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Getting the economy going with new ideas

  • by JW

The idea of a Basic Universal Income paid to all citizens is rapidly gaining new traction.

In Scotland, employers are being encouraged to introduce flexible working, staggered start times and four-day weeks as part of a phased return to work.


There have been all sorts of socio-economic ramifications coming out of the current coronavirus crisis:

Redesigning where and how we work – Vision Group for Sidmouth

Redesigning where and how council employees work – Vision Group for Sidmouth



Including the resurgence of the idea of the ‘UBI’:

Minimum Income Guarantee – Vision Group for Sidmouth

Universal Basic Income – Vision Group for Sidmouth

Universal Basic Income: Alaska – Vision Group for Sidmouth

Universal Basic Income: Spain in a time of crisis – Vision Group for Sidmouth


The New Economics Foundation has been pushing for this:

The Minimum Income Guarantee – a safety net for all | New Economics Foundation


And now Spain has introduced it at a time of real crisis:

Spain brings in basic income scheme to deal with coroanvirus outbreak – Business Insider

Raising the floor – Spain’s embattled government proposes a new anti-poverty scheme | Europe | The Economist


Once a radical idea, universal basic income is gaining support

As the Covid-19 pandemic sinks economies around the world and leads to record rates of unemployment, some politicians and analysts are revisiting the idea of a universal income. Spain on Friday introduced a basic income for the poor – a version of a universal basic income that could see the concept gaining ground.

In the face of a global economic crisis induced by the novel coronavirus, the idea of a basic income paid to all citizens is rapidly gaining new traction…

Once a radical idea, universal basic income is gaining support


And there’s a lot of debate going on now:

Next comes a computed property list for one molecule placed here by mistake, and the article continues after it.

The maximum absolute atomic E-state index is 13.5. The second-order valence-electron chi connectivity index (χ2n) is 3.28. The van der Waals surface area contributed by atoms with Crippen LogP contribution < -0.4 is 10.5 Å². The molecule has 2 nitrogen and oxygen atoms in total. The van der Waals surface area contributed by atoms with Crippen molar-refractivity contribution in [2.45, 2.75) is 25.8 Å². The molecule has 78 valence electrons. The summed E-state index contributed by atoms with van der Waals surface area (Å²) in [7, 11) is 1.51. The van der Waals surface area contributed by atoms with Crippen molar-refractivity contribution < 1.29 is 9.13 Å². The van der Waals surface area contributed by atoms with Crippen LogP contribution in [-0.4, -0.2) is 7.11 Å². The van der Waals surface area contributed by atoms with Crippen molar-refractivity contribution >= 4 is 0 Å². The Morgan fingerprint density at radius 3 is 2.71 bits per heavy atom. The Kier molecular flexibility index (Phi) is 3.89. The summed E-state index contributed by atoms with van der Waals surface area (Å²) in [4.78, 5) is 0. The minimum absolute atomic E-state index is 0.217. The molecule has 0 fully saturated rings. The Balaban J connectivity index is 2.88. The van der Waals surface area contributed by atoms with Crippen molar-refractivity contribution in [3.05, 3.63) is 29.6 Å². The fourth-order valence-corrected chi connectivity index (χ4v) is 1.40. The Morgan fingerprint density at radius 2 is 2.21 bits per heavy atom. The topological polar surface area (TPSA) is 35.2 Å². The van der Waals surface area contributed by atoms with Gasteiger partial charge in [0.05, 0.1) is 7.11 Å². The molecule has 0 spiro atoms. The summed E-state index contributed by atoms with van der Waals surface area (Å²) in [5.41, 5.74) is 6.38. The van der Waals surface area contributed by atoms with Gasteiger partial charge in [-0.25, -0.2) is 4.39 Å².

Support for Universal Basic Income growing as economies look to recover from coronavirus devastation

Is a Universal Basic Income Program Worth the Costs? –



With people working from home and not necessarily wanting to get on a crowded bus or train, there have been real changes in the pattern of work taking place:

The working from home revolution – Vision Group for Sidmouth

A permanent shift towards home working… – Vision Group for Sidmouth

Decentralization and technology-enabled home working – Vision Group for Sidmouth


And one way of dealing with all of this is the idea of a shorter working week which is breaking out everywhere:

Jacinda Ardern urges employers to move to a four day week to help boost tourism amid coronavirus | Daily Mail Online

Could a 4-day week help economies recover from the pandemic? | World Economic Forum

Support for four-day workweek soars amid coronavirus crisis | New York Post

COVID-19 lockdown could spur adoption of four-day week | Arab News

Idea of four-day work week rekindled because of pandemic |



Including the UK:

Shorter working week newsletter 5 | New Economics Foundation

Four-day week could be answer to getting UK back to work | Metro News


As covered in the Express this week:


Could a four-day working week be implemented in the UK?

The concept of a four-day working week has been popularised across the Western world in the past few years. It has been gaining traction with Labour and social democratic parties in particular.

The Chancellor of the Exchequer Rishi Sunak has warned the UK is facing a “severe recession, the likes of which we have never seen” as a result of the coronavirus crisis. Mr Sunak has now extended the Coronavirus Job Retention Scheme to October. However, it will only run in its current format until the end of July. After which, the Chancellor said he will be asking workers to return part-time and requesting companies to foot a portion of the employee’s salary payment.

This week, the Treasury revealed more than £11.1 billion has thus far been claimed through the furlough scheme. More than £22bn more has been spent on businesses in the form of Government-backed loans to help them through the crisis.

Several businesses across the UK already voluntarily operate four-day working weeks, but the concept has not been enshrined in law or backed by the Government.

However, the Scottish First Minister Nicola Sturgeon today said employers would be encouraged to introduce flexible working, staggered start times and four day weeks as part of a phased return to work.

4 day work week: Could UK introduce 4 day work week? |